Midway through the campaign, Robert Parker surprised many with a glowing report and the generous prices that were being offered soon vanished. The releases that followed came at the same level or at a premium to the previous vintage. And with it, the brief period of market weakness was over.

The following year, when tasting the 2009 vintage at En Primeur, Robert Parker famously declared that it ‘may turn out to be the finest vintage I have tasted in 32 years of covering Bordeaux’. The wines were subsequently released at record prices (5) reflecting not just their quality but broad-based global demand, led in no small part by the vast sums of newly created wealth in mainland China.

The market was running super hot when yet another highly praised vintage (2010) was offered at a 13% premium to the previous year (7). American buyers still recovering from the financial crisis and with cellars recently topped up with 2009, withdrew from the campaign. Increasingly the ‘old hands’ were concerned that irrational exuberance had taken a grip and Bordeaux was pricing itself out of the market.

But as one super-power turned away, another took up the slack. The effect of China’s stimulus package was still being felt. A new generation of buyer had been born and (perhaps dangerously) had only known a bull market. Purchases of luxury goods were booming and Bordeaux was capitalising on it.

This perfect storm of (a perceived) insatiable buying interest from China and yet another ‘vintage of the century’ coming to the market led to record high prices in May 2011. It would prove to be the peak. The 2010 vintage, released at higher prices than 2009 despite lower scores, went into fewer cellars in greater quantities. Speculation was rife adding to a dangerous cocktail.

Not only was 2010 stretching balance sheets, but China’s government was soon to introduce a gift-giving ban that would prove to be the mortal blow to the speculative clamour surrounding Bordeaux (9). Overnight demand collapsed and merchants were left with cancelled orders and excess stock that would take years to deplete. The Bordeaux market fell into a steep decline that endured for the next five years.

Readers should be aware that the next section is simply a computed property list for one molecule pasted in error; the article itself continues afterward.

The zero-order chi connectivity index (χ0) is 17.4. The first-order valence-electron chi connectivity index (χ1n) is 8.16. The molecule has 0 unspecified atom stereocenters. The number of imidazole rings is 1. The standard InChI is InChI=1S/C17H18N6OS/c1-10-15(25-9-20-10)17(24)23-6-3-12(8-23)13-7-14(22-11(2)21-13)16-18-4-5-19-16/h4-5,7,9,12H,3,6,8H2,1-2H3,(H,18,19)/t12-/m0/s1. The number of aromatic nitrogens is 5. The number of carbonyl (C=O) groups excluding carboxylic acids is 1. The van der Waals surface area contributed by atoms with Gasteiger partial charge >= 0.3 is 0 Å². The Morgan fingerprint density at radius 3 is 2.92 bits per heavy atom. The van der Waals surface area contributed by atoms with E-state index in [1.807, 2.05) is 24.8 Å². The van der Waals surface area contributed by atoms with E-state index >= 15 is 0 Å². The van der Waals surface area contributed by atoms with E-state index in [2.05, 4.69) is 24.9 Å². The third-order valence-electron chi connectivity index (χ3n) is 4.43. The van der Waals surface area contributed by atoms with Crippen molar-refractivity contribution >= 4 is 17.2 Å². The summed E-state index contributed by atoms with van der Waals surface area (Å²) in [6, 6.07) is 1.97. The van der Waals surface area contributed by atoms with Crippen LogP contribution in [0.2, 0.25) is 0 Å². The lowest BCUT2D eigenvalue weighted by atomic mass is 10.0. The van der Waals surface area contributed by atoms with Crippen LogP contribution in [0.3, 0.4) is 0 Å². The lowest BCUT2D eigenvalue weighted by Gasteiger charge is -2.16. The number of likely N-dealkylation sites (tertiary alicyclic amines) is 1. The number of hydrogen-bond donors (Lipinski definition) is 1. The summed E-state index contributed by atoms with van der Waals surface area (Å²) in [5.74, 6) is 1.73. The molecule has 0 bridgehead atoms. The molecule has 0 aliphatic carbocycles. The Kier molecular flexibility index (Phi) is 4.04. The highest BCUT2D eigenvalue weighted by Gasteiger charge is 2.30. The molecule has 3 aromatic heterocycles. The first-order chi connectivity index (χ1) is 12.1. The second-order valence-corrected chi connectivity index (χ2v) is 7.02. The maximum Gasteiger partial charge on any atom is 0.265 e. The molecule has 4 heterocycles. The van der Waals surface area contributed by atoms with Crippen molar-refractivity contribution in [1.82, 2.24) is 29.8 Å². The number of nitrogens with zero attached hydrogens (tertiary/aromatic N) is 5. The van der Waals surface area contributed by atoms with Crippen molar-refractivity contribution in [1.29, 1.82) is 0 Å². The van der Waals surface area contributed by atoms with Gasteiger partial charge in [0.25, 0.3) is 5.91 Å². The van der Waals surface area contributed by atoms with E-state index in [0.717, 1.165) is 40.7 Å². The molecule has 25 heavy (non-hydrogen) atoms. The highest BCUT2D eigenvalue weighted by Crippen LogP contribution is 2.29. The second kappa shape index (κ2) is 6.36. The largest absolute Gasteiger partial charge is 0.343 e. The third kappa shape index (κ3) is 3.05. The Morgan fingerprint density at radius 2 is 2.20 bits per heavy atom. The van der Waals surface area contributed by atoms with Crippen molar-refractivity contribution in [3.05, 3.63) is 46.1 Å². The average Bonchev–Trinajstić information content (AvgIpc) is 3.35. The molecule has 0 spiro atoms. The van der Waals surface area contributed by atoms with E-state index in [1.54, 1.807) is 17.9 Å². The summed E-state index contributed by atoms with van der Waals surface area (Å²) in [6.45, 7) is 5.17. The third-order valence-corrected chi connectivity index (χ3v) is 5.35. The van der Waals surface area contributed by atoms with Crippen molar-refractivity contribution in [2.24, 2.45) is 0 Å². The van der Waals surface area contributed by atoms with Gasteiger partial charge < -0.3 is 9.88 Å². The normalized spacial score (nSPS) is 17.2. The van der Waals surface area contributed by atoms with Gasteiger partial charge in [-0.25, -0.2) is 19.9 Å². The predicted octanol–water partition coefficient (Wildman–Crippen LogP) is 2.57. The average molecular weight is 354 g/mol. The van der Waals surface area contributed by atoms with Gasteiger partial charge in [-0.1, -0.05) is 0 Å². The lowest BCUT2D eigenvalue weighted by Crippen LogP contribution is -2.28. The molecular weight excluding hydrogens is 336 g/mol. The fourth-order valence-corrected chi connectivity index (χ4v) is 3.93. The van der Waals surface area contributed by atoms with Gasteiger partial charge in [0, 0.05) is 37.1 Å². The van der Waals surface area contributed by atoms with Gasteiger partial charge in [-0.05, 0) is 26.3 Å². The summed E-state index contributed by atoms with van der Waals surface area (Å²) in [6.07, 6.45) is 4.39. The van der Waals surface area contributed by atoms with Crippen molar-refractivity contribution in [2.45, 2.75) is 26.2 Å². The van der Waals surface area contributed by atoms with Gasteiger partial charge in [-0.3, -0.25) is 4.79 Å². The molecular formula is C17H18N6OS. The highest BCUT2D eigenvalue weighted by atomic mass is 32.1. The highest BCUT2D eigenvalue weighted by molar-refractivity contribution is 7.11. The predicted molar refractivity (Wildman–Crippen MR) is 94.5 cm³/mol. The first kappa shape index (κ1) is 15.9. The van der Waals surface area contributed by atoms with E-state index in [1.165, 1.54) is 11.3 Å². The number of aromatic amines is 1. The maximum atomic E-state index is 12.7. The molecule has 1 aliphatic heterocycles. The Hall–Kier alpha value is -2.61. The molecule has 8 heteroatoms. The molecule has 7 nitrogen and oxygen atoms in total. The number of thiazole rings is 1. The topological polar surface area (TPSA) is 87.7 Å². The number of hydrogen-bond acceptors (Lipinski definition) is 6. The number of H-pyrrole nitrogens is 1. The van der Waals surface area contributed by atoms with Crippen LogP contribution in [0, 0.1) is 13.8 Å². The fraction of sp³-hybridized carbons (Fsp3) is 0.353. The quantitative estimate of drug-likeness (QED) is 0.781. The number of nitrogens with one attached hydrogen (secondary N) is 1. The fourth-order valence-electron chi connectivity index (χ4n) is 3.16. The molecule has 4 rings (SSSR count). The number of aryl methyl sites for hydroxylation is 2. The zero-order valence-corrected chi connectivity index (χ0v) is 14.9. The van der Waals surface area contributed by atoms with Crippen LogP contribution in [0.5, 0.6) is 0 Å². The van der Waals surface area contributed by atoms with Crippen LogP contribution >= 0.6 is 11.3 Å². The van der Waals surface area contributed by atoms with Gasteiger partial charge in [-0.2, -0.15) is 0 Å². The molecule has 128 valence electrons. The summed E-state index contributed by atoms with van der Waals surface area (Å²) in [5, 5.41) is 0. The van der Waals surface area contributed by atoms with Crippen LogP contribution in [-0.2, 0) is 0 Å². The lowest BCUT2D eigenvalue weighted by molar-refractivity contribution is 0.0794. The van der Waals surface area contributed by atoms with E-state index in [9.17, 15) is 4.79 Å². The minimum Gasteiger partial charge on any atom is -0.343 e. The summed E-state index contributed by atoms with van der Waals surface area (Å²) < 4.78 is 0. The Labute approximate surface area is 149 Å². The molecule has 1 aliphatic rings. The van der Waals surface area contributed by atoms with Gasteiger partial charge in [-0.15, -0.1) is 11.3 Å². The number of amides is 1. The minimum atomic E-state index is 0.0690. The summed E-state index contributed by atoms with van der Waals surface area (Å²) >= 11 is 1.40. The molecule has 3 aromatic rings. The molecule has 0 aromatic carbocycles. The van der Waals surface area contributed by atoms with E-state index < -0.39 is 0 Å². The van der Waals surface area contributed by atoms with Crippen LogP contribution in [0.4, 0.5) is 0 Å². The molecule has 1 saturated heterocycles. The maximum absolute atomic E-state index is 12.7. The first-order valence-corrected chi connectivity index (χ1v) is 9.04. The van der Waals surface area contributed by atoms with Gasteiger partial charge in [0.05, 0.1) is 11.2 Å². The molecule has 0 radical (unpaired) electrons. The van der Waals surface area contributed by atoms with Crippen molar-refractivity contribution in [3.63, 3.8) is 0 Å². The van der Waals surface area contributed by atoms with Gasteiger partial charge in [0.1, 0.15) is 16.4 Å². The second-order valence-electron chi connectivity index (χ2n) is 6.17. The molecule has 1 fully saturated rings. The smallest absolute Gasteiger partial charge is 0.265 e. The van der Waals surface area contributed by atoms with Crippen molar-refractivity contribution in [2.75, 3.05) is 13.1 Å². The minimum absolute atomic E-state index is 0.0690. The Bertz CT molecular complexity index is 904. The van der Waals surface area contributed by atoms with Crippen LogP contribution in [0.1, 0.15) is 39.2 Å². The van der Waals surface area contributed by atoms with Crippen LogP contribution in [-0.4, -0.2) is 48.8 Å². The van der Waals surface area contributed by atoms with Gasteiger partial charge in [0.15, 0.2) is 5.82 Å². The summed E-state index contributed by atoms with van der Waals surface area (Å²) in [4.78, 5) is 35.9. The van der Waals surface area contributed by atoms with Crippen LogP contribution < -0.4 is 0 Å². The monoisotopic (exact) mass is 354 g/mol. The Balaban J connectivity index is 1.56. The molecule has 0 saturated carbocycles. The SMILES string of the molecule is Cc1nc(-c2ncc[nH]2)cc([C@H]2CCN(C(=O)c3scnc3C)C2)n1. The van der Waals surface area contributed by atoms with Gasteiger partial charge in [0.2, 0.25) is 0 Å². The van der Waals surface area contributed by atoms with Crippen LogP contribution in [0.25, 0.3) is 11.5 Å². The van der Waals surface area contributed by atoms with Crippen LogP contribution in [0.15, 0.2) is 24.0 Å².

China’s influence on the market today

Since 2010, the fine wine market has significantly expanded and China no longer has quite so much influence on prices. With the border between Hong Kong and China closed to tourism, Hong Kong itself has seen its influence diminish. But this is not to say that greater China is not important to the global market.

Buying spikes are witnessed ahead of Chinese New Year, with many purchasing wines from previous vintages of the same zodiac. Commemorative bottles continue to be released specifically for the Chinese market. Secondary market activity for Australian wine shrunk as a result of recently introduced Chinese tariffs (14).

The allure of China, while not what it once was, has not gone away. Global powerhouses like Domaines Barons Rothschild and LVMH continue to invest in their own Chinese vineyards, and the fruits of this labour are now being recognised. LVMH’s Ao Yun 2013, for example, has seen increased demand on the secondary market in recent years.

China’s emergence as a major player in the fine wine market has led to significant shifts, from chateaux ownership, to distribution and to branding. Although no longer shaping the market (and its prices) as it once did, as inevitable as all cycles are, China will be back. And the wine world will be ready.


Liv-ex analysis is drawn from the world’s most comprehensive database of fine wine prices. The data reflects the real time activity of Liv-ex’s 560+ merchant members from across the globe. Together they represent the largest pool of liquidity in the world – currently £100m of bids and offers across 16,000 wines. Independent data, direct from the market.